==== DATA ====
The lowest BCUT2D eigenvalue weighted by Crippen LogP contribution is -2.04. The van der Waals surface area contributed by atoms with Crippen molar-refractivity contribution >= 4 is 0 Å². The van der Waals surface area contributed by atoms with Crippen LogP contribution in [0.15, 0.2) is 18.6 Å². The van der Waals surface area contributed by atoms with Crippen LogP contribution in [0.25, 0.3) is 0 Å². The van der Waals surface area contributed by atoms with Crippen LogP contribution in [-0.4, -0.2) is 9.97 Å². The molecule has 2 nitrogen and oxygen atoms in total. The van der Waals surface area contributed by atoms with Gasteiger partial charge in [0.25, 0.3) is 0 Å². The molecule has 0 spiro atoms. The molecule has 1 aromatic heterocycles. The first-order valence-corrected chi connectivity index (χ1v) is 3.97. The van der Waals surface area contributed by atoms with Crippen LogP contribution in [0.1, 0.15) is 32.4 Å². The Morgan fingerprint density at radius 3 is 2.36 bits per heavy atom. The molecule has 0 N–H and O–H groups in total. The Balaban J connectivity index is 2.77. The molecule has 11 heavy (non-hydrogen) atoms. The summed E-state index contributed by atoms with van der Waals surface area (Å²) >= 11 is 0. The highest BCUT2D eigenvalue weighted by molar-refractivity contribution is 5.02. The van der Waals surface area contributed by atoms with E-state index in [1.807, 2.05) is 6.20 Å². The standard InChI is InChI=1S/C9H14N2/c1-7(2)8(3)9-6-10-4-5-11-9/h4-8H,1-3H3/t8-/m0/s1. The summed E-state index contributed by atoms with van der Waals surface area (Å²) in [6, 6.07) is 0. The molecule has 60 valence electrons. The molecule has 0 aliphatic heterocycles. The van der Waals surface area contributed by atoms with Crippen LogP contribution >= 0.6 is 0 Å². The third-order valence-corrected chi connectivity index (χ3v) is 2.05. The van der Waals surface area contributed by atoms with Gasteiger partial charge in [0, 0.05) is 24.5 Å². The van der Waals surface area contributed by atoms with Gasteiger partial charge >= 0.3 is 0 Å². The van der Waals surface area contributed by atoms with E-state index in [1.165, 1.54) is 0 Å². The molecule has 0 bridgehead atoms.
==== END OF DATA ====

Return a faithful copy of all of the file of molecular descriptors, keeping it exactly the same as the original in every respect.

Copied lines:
The lowest BCUT2D eigenvalue weighted by Crippen LogP contribution is -2.04. The van der Waals surface area contributed by atoms with Crippen molar-refractivity contribution >= 4 is 0 Å². The van der Waals surface area contributed by atoms with Crippen LogP contribution in [0.15, 0.2) is 18.6 Å². The van der Waals surface area contributed by atoms with Crippen LogP contribution in [0.25, 0.3) is 0 Å². The van der Waals surface area contributed by atoms with Crippen LogP contribution in [-0.4, -0.2) is 9.97 Å². The molecule has 2 nitrogen and oxygen atoms in total. The van der Waals surface area contributed by atoms with Gasteiger partial charge in [0.25, 0.3) is 0 Å². The molecule has 0 spiro atoms. The molecule has 1 aromatic heterocycles. The first-order valence-corrected chi connectivity index (χ1v) is 3.97. The van der Waals surface area contributed by atoms with Crippen LogP contribution in [0.1, 0.15) is 32.4 Å². The Morgan fingerprint density at radius 3 is 2.36 bits per heavy atom. The molecule has 0 N–H and O–H groups in total. The Balaban J connectivity index is 2.77. The molecule has 11 heavy (non-hydrogen) atoms. The summed E-state index contributed by atoms with van der Waals surface area (Å²) >= 11 is 0. The highest BCUT2D eigenvalue weighted by molar-refractivity contribution is 5.02. The van der Waals surface area contributed by atoms with E-state index in [1.807, 2.05) is 6.20 Å². The standard InChI is InChI=1S/C9H14N2/c1-7(2)8(3)9-6-10-4-5-11-9/h4-8H,1-3H3/t8-/m0/s1. The summed E-state index contributed by atoms with van der Waals surface area (Å²) in [6, 6.07) is 0. The molecule has 60 valence electrons. The molecule has 0 aliphatic heterocycles. The van der Waals surface area contributed by atoms with Crippen LogP contribution >= 0.6 is 0 Å². The third-order valence-corrected chi connectivity index (χ3v) is 2.05. The van der Waals surface area contributed by atoms with Gasteiger partial charge in [0, 0.05) is 24.5 Å². The van der Waals surface area contributed by atoms with Gasteiger partial charge >= 0.3 is 0 Å². The van der Waals surface area contributed by atoms with E-state index in [1.165, 1.54) is 0 Å². The molecule has 0 bridgehead atoms.